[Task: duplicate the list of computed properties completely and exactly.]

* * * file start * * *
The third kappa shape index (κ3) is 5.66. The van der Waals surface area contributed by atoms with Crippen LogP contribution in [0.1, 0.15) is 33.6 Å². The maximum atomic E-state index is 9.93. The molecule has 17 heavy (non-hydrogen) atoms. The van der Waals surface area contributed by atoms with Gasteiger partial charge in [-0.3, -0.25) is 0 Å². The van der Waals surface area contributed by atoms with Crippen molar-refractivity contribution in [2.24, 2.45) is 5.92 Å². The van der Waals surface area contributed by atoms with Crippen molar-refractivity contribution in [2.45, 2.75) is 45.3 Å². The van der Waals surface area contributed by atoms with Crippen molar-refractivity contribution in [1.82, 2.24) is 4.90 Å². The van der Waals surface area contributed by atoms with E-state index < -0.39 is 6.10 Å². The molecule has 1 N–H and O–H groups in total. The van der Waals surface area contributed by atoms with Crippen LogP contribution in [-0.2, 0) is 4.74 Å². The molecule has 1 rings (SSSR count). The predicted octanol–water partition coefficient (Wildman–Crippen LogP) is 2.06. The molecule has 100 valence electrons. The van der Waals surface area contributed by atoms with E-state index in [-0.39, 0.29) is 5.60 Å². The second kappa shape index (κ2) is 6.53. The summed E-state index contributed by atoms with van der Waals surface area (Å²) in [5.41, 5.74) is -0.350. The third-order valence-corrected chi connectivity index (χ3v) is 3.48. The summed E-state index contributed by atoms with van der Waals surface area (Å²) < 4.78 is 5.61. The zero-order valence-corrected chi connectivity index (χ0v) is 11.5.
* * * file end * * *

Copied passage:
The third kappa shape index (κ3) is 5.66. The van der Waals surface area contributed by atoms with Crippen LogP contribution in [0.1, 0.15) is 33.6 Å². The maximum atomic E-state index is 9.93. The molecule has 17 heavy (non-hydrogen) atoms. The van der Waals surface area contributed by atoms with Gasteiger partial charge in [-0.3, -0.25) is 0 Å². The van der Waals surface area contributed by atoms with Crippen molar-refractivity contribution in [2.24, 2.45) is 5.92 Å². The van der Waals surface area contributed by atoms with Crippen molar-refractivity contribution in [2.45, 2.75) is 45.3 Å². The van der Waals surface area contributed by atoms with Crippen molar-refractivity contribution in [1.82, 2.24) is 4.90 Å². The van der Waals surface area contributed by atoms with E-state index < -0.39 is 6.10 Å². The molecule has 1 N–H and O–H groups in total. The van der Waals surface area contributed by atoms with Crippen LogP contribution in [-0.2, 0) is 4.74 Å². The molecule has 1 rings (SSSR count). The predicted octanol–water partition coefficient (Wildman–Crippen LogP) is 2.06. The molecule has 100 valence electrons. The van der Waals surface area contributed by atoms with E-state index in [-0.39, 0.29) is 5.60 Å². The second kappa shape index (κ2) is 6.53. The summed E-state index contributed by atoms with van der Waals surface area (Å²) in [5.41, 5.74) is -0.350. The third-order valence-corrected chi connectivity index (χ3v) is 3.48. The summed E-state index contributed by atoms with van der Waals surface area (Å²) < 4.78 is 5.61. The zero-order valence-corrected chi connectivity index (χ0v) is 11.5.